Chuck Haralson and Ken Smith were inducted into the Arkansas Tourism Hall of Fame during the 43rd annual Governor’s Conference on Tourism
I've heard from a deaf voter in Fayetteville, Ava Adams, who's posted a long comment on Facebook about difficulties in voting and her unhappiness about subsequent dealings with Secretary of State Mark Martin's office. I know they think they've responded appropriately. I'm not at a point where I can evaluate the complaint or the office's response.
But I am a little surprised by this: It is the first time I can recall that a taxpayer-financed public employee — criticized over his response to a complaint about a public agency — has threatened to sue the complainant for defamation. He made the threat unless she removed her Facebook post about him. I'd say to the employee in question, Mark Myers, who makes $70,000 a year courtesy of taxpayers and who seems to carry a portfolio as Martin's chief political operator, including with sharp opinions regularly posted on social media like Twitter: Get a thicker skin.
The complainant says she's also heard from Asa Hutchinson as legal rep for Mark Martin. Whether his role is to help the woman with her complaint or to silence her is not yet clear. Will update.
I do know this much: pettiness is a hallmark of the secretary of state's office.
UPDATE: I called former Congressman Asa Hutchinson after several hours of failure to get a response from the secretary of state's office. He graciously came to the phone and said it was actually his son Asa who'd been engaged by the secretary of state. He said his son would be getting in touch with Adams to see what assistance they could offer in addressing her concerns.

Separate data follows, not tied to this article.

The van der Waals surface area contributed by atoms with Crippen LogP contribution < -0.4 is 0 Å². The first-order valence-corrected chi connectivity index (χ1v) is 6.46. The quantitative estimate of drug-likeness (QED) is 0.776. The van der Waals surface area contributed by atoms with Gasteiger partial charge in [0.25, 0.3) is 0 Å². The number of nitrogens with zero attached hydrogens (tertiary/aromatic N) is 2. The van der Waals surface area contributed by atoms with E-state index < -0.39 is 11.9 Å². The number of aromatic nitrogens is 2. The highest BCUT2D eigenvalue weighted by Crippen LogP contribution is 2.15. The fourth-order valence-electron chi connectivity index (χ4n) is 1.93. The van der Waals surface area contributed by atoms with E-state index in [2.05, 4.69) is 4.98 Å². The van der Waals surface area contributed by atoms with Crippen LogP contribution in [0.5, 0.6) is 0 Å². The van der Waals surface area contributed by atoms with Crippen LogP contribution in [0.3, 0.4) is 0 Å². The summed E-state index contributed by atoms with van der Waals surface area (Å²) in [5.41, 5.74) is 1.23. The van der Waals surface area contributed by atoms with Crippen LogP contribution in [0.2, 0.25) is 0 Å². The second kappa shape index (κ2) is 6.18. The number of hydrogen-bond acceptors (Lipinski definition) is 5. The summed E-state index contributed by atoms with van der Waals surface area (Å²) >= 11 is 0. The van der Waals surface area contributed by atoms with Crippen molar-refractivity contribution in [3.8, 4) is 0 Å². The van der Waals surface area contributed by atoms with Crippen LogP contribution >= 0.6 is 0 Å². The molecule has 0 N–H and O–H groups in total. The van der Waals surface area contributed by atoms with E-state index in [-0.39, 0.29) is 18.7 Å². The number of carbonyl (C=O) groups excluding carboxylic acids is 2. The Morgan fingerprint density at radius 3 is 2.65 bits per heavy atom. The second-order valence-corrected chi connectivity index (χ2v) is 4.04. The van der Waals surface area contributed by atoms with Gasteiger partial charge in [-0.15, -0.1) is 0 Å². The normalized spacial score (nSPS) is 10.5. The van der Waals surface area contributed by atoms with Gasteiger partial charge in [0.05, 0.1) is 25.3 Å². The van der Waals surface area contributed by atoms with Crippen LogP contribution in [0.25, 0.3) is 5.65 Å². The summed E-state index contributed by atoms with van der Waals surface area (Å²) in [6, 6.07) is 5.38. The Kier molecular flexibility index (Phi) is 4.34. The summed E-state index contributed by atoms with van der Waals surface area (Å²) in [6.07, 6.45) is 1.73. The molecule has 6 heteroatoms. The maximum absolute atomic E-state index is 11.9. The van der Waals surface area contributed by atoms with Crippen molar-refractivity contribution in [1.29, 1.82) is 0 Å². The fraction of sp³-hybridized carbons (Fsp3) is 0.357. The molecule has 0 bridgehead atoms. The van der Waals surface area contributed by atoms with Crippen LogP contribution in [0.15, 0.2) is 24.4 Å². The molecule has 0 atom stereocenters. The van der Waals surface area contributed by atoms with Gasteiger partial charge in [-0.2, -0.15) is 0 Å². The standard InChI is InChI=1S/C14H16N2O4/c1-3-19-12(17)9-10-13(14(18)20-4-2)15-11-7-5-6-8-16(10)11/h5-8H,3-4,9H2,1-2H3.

Myers referred questions about using outside legal counsel to staff lawyer Martha Adcock and added in response to my question about any plans to sue: "With regards to me, what I intend to do personally is my personal business, but thank you for your concern."
I should jump off the subject to other points in my conversation with the elder Hutchinson. 1) He wanted to emphasize he was not "mad," a word I used in a caption reaching for a "Reefer Madness" allusion, in reporting his remarks about the conflict between the federal government and Colorado on marijuana legalization. He noted that he and President Obama share a position against drug legalization. 2) In response to my question about a race for governor, he said that, with the election now over, he guessed it was time to "look at it."
UPDATE II: Alex Reed of the secretary of state's office said they sought outside counsel (at a rate that has customarily been $200/hr.), despite having at least a couple of lawyers on staff, for several reasons:
We wanted to get Ms. Adams’ situation resolved quickly because time is of the essence. We understand Ms. Adams is a person with a hearing disability, so phone contact is not possible. She lives in Northwest Arkansas. We have used Mr. Hutchinson’s firm before, and have been very happy with the services they provide. Since their firm is in Northwest Arkansas, it makes sense geographically. They can facilitate a face to face meeting quicker than we can in Little Rock.
Sounds reasonable to me. Much more so than, say, threatening to sue someone.
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